Creating Consistent Learning Experiences for Students Across Online/Hybrid Settings (Workshop I)

  • Pre-Registration Required
  • Online
  • Posted 7 months ago


When : July 7th, 2020
Where : Online
Topics : Distance Learning, Online courses, hybrid classes
Cost : CAIS Member Schools: $50 pp / Non-Members: $75 pp


9 – 10:30 am

Audience: Heads of School, Deans of Faculty, Academic Deans, Division Heads, Department Chairs, Teaching Faculty, Learning Specialists/Student Support Faculty
Note: This is the first workshop of a multi-series program presented by Mount Holyoke faculty. Attendance at all workshop sessions is not a requirement for participation in an individual session.
Registration fee discount: If you register for this workshop as well as Workshop II, you’ll receive a discount to your registration fee for Workshop II of $25. Enter discount code “allsessions” when prompted during registration for Workshop II.

Session Overview: In light of the COVID-19 pandemic and recent socio-political shifts, educators are working double-time this summer to modify instruction and prepare  meaningful and relevant learning opportunities for students this fall. As we know from our experiences this spring, simply transferring our in-person instructional tactics to a virtual environment is not enough. This workshop will propose a framework that integrates social emotional learning, trauma informed education, and culturally responsive teaching to address the complex issues impacting students and educators today. Balancing dedication to academic rigor while upholding our commitment to holistic student development in the remote learning context is a tremendous challenge.  This session will focus specifically on practical tools that create consistent learning experiences for students across in-person, online, and hybrid settings. Participants will:

  • Collaborate and problem-solve with educators who are navigating similar challenges
  • Explore strategies and best practices that can be adapted for teaching online, hybrid, and in-person classes
  • Outline a strategy for ensuring that students can access an education that is aligned to their school’s unique “brand”

Gwen Bass
Director, Teacher Leadership Programs, Mount Holyoke College

Gwen Bass’s work focuses on engaging teachers, families and the community of support professionals around children to improve school experiences and long-term outcomes. She uses her research and expertise to enhance opportunities for marginalized students and improve educational access and outcomes for children with learning differences. Dedicated to training teachers, social workers and parents so they can collaborate to support children in schools, she is particularly interested in serving the most vulnerable children, including youth with disabilities and youth in foster care.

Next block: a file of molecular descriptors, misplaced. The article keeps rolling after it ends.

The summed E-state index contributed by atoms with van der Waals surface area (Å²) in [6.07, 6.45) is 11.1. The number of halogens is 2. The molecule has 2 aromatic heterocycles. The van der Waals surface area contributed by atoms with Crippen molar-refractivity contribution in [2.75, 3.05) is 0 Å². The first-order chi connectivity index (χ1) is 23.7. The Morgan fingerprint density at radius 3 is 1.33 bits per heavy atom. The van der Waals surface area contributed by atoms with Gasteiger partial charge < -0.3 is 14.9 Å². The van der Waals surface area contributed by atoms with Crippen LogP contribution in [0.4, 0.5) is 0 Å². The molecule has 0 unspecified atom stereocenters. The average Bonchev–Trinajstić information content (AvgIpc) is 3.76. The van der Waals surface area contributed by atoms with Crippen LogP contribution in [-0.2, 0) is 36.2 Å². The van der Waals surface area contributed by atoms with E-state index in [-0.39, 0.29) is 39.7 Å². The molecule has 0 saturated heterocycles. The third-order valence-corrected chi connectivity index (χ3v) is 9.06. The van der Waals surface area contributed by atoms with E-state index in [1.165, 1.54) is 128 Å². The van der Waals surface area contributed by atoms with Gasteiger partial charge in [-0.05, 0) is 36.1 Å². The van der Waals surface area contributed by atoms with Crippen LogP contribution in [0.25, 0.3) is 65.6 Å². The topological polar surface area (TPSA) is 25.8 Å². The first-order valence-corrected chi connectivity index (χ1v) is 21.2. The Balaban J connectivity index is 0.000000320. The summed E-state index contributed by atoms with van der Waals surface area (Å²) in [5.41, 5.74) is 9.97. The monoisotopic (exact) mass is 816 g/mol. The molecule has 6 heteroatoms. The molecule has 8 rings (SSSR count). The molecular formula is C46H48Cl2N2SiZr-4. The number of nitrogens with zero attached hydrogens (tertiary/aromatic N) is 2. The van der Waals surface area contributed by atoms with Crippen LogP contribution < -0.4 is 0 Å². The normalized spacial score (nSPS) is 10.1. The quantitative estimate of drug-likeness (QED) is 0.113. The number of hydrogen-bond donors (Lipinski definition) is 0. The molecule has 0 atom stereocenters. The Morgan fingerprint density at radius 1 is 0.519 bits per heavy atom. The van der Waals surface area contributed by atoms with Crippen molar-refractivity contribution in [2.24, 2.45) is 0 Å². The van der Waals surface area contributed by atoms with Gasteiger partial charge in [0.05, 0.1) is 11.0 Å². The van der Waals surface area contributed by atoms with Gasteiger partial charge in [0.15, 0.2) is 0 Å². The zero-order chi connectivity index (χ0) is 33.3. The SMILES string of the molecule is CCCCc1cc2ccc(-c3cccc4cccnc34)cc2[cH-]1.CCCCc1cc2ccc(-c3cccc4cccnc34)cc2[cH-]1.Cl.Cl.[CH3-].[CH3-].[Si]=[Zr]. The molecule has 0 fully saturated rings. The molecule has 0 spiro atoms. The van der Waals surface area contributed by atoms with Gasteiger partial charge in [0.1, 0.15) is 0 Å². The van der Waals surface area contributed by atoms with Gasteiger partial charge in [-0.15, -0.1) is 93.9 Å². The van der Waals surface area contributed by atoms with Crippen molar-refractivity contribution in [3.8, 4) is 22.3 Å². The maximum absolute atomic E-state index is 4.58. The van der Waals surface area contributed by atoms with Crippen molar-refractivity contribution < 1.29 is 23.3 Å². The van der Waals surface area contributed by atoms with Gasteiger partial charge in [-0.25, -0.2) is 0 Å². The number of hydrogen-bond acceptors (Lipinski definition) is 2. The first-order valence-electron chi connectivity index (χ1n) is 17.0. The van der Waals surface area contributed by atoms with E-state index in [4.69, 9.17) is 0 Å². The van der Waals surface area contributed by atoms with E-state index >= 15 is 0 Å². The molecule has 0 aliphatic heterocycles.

Bass currently serves as the director of the Teacher Leadership division of Professional and Graduate Education at Mount Holyoke and frequently presents on inclusive classroom practices, behavior management, child development, child welfare systems, parent education, measurement and evaluation of social emotional skills in schools, and trauma-sensitive teaching.

Bass spent nearly 10 years in pre-K-12 schools as an early childhood educator, special education teacher and school counselor.

Karen Harrington
Assistant Director of the Center for Youth Engagement at the University of Massachusetts Amherst

When Karen Harrington was a high school student considering her future, her school counselor tried to dissuade her from going to college by telling her that, with her strong typing skills, she should be a secretary. She went anyway — the first in her family to go to college — and became a school counselor. Increasingly interested in social and emotional learning, she turned toward educational research and evaluation. Today Harrington is a national expert on career development and curriculum design for marginalized youth. The Mount Holyoke course she designed on social and emotional factors in academic achievement is one of only a couple of courses on the topic in the country. Harrington is a senior research fellow and assistant director at the Center for Youth Engagement at the University of Massachusetts Amherst. She holds a master’s degree in education and a certificate in advanced graduate studies in school counseling and has worked in the field of educational research and evaluation since 2005. Her professional interests include career development for incarcerated youth, curriculum design, the role of social emotional factors in academic achievement, and Early Warning Indicators.

Location Online